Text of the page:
A brutal naturalist melodrama, Metin Erksan's masterful Dry Summer [Susuz yaz], which won the Golden Bear at the 1964 Berlin Film Festival, returns to the spotlight in a new restoration after decades of suppression by Turkish authorities: an arid fate for one of the most exciting films of the 1960s. Viscerally tactile, unsparing, and even on occasion outright lurid, Dry Summer has been described by filmmaker Fatih Akin as "one of the most important legacies of Turkish cinema."
During a particularly dry rural Turkish summer, a group of local workers enter into a dispute with a landowner when he decides the construction of new irrigation infrastructure must first and foremost service his own property. Wholly rapacious, the landowner foments a private war with his own kin after the brother takes a bewitching young wife. The battle between the factions plays out in stunning set-pieces: a pursuit with pistols amidst grass-stalks and dam-water before the setting sun evokes elements of Renoir (Toni), Ford (The World Moves On), Bergman (The Virgin Spring), and Shindô (Onibaba), while a scene set in a brush thicket wherein the landowner and his aggressors fight it out hatchet-and-club provides drama at least as exciting and gasp-inducing as the climax of Seven Samurai.
Dry Summer's sweat-dappled tone and baked images of promenade and labour recall Mexican-period Buñuel as much as aspects of mid-'50s Italian commercial melodrama and, via the film's backdrop of agrarian agitation and its low angles - which effect a figural relief against blazing, albeit greyish mid-contrast summer skies - post-montage Soviet agitprop. The Masters of Cinema Series is proud to present the World Cinema Foundation's restoration of Metin Erksan's classic on Blu-ray for the first time in the UK.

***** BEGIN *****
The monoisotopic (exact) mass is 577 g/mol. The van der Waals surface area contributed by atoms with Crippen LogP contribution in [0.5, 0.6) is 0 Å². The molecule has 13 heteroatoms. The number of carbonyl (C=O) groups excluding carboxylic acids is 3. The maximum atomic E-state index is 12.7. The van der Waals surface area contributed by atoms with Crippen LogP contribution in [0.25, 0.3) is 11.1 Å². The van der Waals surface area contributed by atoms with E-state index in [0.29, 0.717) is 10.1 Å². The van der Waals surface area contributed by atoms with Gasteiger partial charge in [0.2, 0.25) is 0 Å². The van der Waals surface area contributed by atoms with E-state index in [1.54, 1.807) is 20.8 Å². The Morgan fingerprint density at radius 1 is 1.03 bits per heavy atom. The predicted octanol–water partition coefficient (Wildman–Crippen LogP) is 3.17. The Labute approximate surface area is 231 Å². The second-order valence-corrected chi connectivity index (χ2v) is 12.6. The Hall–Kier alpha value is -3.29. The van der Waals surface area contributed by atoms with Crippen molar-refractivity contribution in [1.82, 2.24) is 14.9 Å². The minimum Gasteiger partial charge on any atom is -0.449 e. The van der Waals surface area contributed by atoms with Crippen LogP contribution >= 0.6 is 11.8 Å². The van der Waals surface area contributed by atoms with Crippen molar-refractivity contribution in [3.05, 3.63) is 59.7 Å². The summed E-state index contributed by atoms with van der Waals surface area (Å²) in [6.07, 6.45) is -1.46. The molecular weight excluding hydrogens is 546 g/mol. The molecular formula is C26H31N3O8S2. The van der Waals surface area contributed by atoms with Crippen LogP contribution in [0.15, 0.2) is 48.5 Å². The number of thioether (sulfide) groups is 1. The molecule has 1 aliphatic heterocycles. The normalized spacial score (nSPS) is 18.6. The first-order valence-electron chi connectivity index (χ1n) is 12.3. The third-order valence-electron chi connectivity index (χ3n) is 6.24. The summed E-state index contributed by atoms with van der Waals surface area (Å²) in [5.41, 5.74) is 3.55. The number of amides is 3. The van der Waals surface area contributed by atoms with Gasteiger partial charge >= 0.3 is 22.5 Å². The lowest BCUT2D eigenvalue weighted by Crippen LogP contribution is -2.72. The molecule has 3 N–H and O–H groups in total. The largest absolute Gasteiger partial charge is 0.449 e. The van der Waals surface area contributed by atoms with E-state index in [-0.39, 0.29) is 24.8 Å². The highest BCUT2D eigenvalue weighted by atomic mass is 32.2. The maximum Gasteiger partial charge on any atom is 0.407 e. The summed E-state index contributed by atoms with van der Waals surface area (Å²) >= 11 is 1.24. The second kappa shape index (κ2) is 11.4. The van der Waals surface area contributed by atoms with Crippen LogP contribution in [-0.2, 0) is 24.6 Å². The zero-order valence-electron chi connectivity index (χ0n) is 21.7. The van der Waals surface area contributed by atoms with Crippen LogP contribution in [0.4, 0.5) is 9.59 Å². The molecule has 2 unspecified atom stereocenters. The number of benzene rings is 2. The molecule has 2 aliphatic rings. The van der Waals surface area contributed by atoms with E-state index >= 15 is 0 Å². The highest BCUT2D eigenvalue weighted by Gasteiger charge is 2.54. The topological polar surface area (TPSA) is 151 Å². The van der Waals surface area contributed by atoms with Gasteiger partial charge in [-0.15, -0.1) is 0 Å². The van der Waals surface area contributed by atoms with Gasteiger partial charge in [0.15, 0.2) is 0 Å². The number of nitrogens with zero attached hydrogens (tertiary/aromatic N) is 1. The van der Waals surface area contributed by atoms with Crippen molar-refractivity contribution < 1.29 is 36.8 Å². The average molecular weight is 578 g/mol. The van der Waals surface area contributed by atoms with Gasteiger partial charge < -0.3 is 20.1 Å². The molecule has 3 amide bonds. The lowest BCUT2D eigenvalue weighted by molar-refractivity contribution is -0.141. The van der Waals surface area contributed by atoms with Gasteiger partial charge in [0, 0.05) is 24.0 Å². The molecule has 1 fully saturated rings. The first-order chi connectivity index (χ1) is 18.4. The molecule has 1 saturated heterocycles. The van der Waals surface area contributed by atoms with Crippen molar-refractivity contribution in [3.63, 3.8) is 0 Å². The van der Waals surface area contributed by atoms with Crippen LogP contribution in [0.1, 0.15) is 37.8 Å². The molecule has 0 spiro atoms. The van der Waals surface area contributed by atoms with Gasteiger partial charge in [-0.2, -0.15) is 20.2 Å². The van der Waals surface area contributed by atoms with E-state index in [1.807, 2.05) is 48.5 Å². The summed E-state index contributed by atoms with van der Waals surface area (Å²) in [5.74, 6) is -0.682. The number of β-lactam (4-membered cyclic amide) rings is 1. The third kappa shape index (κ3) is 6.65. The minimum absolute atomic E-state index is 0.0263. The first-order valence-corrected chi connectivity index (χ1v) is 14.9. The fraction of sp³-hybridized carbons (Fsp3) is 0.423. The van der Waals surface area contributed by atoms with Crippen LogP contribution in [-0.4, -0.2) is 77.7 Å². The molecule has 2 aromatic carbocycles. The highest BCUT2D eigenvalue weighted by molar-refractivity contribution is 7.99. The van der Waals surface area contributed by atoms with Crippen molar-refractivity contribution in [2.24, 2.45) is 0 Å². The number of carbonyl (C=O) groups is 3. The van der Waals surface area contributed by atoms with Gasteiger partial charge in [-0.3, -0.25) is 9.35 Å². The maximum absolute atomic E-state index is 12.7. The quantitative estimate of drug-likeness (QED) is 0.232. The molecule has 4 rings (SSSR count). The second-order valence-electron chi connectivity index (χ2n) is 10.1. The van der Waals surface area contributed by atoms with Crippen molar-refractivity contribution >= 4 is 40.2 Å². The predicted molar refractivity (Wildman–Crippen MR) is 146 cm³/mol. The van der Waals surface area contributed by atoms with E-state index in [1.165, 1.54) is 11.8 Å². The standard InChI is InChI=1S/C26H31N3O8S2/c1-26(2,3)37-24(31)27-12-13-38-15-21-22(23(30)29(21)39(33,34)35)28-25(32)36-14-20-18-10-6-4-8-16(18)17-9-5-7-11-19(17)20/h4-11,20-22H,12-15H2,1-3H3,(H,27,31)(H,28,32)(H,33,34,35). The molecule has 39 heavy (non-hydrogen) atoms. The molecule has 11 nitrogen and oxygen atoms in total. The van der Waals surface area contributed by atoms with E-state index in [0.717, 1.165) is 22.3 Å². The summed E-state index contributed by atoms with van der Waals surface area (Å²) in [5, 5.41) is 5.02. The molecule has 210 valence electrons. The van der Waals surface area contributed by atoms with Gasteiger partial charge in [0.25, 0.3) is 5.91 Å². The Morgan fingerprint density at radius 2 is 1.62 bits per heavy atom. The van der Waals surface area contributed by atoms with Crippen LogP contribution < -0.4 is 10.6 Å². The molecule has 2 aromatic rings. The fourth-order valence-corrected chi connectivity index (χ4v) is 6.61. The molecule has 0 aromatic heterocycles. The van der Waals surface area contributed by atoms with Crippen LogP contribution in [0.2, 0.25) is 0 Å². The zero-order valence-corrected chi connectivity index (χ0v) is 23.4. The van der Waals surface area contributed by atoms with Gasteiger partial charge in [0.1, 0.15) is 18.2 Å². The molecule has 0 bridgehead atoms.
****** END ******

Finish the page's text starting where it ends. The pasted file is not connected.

The inaugural film of the World Cinema Foundation's efforts, Trances [Transes] is a picture unlike any other: a poetic, roving documentary-portrait performance-film based around the Moroccan band Nass El Ghiwane.
In this rare, transformational work, Nass El Ghiwane perform their music at concerts at once fervidly rally-like and suffused with the spontaneity of a mass happening; recount their time working alongside the great chaâbi musician Boudjemaâ El Ankis in the 1970s; and generally philosophise and reflect upon life. As Martin Scorsese expressed at the time of the film's re-presentation in 2007: "I became passionate about this music that I heard and I saw also the way the film was made, the concert that was photographed and the effect of the music on the audience at the concert. I tracked down the music and eventually it became my inspiration for many of the designs and construction of my film The Last Temptation of Christ. [...] And I think the group was singing damnation: their people, their beliefs, their sufferings, and their prayers all came through their singing. And I think the film is beautifully made by Ahmed El Maanouni; it's been an obsession of mine since 1981."
True to its title, Trances is an hypnotic, exhilarating masterwork. The Masters of Cinema Series is proud to present Ahmed El Maanouni's film, restored from the original 16mm camera and sound negatives, on Blu-ray for the first time in the UK.
Set largely in Korea and China, and spanning the 1910s to 1940s, Ermek Shinarbaev's epic masterpiece unites the resonant pictoriality of certain Far Eastern cinema with a mysticism rooted in the Russian tradition: a fitting and harmonic convergence for this collaboration (one of three) between the Kazakh director and Korean-Russian writer Anatoli Kim.
A rural schoolteacher, Jan, murders a pupil, the young daughter of a family under whom he had previously been a tenant. The father, Caj [pronounced "Tsaiya"], tracks him to China to exact revenge - but at at the moment of vengeance, Caj cannot act. He returns home only to take a concubine, who in turn bears him a son: Sungu, a prodigious composer of verse. At Caj's deathbed, the boy is informed he has been brought into the world purely for the sake of vengeance; he takes an oath to annihilate Jan.
Tonally, Revenge exhibits an extraordinary use of natural light that lends the figures an almost ethereal incandescence in the picture's first half; the second half of the film shifts into a no-less-impressive palate that is ally to late-Tarkovskyan naturalism. A narrative broken into seven chapters, and constructed in a full-circle that creates a visual and spoken summary of Sungu's poetic universe, Revenge is, to quote the critic Kent Jones, "a true odyssey, geographically and psychologically. One of the greatest films to emerge from the Kazakh New Wave, and also one of the toughest." The Masters of Cinema Series is proud to present Revenge, restored from the original camera negative with the involvement of Ermek Shinarbaev, on Blu-ray for the first time in the UK.
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